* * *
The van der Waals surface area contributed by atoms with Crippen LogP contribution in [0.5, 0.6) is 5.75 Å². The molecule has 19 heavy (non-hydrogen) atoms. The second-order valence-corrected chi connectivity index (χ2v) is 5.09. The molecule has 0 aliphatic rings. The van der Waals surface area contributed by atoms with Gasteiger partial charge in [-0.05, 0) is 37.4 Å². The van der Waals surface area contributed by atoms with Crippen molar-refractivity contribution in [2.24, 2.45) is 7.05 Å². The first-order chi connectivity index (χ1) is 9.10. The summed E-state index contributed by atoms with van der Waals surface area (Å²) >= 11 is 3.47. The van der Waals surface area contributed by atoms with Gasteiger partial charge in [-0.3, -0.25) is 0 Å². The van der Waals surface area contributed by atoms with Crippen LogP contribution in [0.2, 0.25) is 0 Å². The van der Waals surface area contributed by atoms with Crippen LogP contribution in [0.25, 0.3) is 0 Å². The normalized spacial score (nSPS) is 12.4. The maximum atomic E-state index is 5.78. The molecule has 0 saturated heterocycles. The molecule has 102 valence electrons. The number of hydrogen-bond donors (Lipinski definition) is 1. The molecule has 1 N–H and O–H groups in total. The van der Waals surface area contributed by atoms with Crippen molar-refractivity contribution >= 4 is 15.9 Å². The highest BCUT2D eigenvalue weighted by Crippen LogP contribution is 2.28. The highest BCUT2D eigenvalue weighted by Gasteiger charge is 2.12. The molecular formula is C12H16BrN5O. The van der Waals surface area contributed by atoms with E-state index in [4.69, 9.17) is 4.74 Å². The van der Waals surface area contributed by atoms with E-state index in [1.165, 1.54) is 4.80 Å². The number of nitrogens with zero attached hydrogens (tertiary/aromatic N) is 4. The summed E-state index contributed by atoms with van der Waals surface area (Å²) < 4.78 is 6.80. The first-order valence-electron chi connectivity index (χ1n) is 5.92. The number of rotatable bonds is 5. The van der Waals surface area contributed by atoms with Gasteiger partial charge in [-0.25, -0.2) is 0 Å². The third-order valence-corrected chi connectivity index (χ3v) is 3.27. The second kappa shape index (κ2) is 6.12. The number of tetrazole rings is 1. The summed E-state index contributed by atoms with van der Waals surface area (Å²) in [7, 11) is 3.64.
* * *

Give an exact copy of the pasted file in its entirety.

The van der Waals surface area contributed by atoms with Crippen LogP contribution in [0.5, 0.6) is 5.75 Å². The molecule has 19 heavy (non-hydrogen) atoms. The second-order valence-corrected chi connectivity index (χ2v) is 5.09. The molecule has 0 aliphatic rings. The van der Waals surface area contributed by atoms with Gasteiger partial charge in [-0.05, 0) is 37.4 Å². The van der Waals surface area contributed by atoms with Crippen molar-refractivity contribution in [2.24, 2.45) is 7.05 Å². The first-order chi connectivity index (χ1) is 9.10. The summed E-state index contributed by atoms with van der Waals surface area (Å²) >= 11 is 3.47. The van der Waals surface area contributed by atoms with Gasteiger partial charge in [-0.3, -0.25) is 0 Å². The van der Waals surface area contributed by atoms with Crippen LogP contribution in [0.2, 0.25) is 0 Å². The van der Waals surface area contributed by atoms with Crippen LogP contribution in [0.25, 0.3) is 0 Å². The normalized spacial score (nSPS) is 12.4. The maximum atomic E-state index is 5.78. The molecule has 0 saturated heterocycles. The molecule has 102 valence electrons. The number of hydrogen-bond donors (Lipinski definition) is 1. The molecule has 1 N–H and O–H groups in total. The van der Waals surface area contributed by atoms with Crippen molar-refractivity contribution >= 4 is 15.9 Å². The highest BCUT2D eigenvalue weighted by Crippen LogP contribution is 2.28. The highest BCUT2D eigenvalue weighted by Gasteiger charge is 2.12. The molecular formula is C12H16BrN5O. The van der Waals surface area contributed by atoms with E-state index in [4.69, 9.17) is 4.74 Å². The van der Waals surface area contributed by atoms with E-state index in [1.165, 1.54) is 4.80 Å². The number of nitrogens with zero attached hydrogens (tertiary/aromatic N) is 4. The summed E-state index contributed by atoms with van der Waals surface area (Å²) < 4.78 is 6.80. The first-order valence-electron chi connectivity index (χ1n) is 5.92. The number of rotatable bonds is 5. The van der Waals surface area contributed by atoms with Gasteiger partial charge in [-0.25, -0.2) is 0 Å². The third-order valence-corrected chi connectivity index (χ3v) is 3.27. The second kappa shape index (κ2) is 6.12. The number of tetrazole rings is 1. The summed E-state index contributed by atoms with van der Waals surface area (Å²) in [7, 11) is 3.64.